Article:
"No matter, you are here and that's all that matters. You will make a fine addition to the troupe. In the company of such hard-working and talented men, you will surely find the success you deserve." Vimala cupped her chin tenderly, like the mother Priya had lost, gazing at her attire. Decked in form-fitting red and black, silver jewelery adorning her like dew on a rose.

A man with weathered skin came up behind Vimala and tapped her on the shoulder. "Train is about to leave. Is this the girl?"

"Haan ji, this is Nityapriya." Vimala patted her comfortingly, pushing her in the direction of the awaiting train. "Mahendra and his boys will watch over you, you are their little sister now."


The sun was warm against her skin, and for the first time it did not feel oppressive to Priya. Pulling off her dupatta so that it only covered her head, she lay down in the hay with a happy sigh. So this is freedom. Her heart felt as if it would burst, so she did the one thing that came natural to her. The musical words spilled from her mouth as she stretched, her movements cat-like and sinuous as the dance troupe roused around her, eager to join in and enjoy the sound of music being made by their newest addition.

And then, another voice. She looked at the man and was startled to see the same passion and happiness that she associated with her own eyes. He stood and began to dance, the smile of an innocent child on his face and the dancers gathered around him. Priya smiled as he jumped from his perch to dance with her; this was a man who understood the secret language of the world, the language that tied them all together.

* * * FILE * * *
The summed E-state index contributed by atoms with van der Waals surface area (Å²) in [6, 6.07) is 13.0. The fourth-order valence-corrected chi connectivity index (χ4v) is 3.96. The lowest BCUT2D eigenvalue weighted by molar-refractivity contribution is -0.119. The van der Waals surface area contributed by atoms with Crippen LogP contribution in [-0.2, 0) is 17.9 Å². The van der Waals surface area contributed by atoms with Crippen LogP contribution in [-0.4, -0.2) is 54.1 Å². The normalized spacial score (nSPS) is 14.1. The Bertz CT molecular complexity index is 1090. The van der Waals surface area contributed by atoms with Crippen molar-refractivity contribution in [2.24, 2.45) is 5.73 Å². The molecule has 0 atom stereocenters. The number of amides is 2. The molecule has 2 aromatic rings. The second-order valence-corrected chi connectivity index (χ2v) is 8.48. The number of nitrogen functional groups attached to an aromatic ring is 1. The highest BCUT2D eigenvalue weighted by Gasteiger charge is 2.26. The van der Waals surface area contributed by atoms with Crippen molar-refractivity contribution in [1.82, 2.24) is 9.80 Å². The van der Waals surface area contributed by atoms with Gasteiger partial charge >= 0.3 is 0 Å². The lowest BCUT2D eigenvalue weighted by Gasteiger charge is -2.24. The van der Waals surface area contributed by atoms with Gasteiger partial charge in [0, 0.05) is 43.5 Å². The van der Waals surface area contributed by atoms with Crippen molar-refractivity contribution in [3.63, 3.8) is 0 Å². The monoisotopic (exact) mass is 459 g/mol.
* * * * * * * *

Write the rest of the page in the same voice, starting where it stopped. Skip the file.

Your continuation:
The train moved on, she continued to recklessly sing and dance in joyous abandon, with the bright-eyed man, with her new dance troupe, through green forests and darkened tunnels, words in praise of love and God and life. There was such danger in what they were doing, but no one cared, least of all Priya. Nothing would ever be the same again for her, but as she swayed and sang with the smiling stranger, she didn't wish for it to be any other way.

When the train stopped in Srinagar and Mahendra and the men started gathering up their belongings, Priya realized that the stranger had disappeared.


Several months later, Priya woke up with a start in her comfortable bed. The sun had not risen yet; today was Independence Day and she was to be performing solo during the festivities in Ladakh. It was a dream come true in such a short time.

But the fleeting image of Shiva visiting her dream gave her a slight chill. God of destruction. Pushing the ominous thought away, Priya sighed and settled back into bed.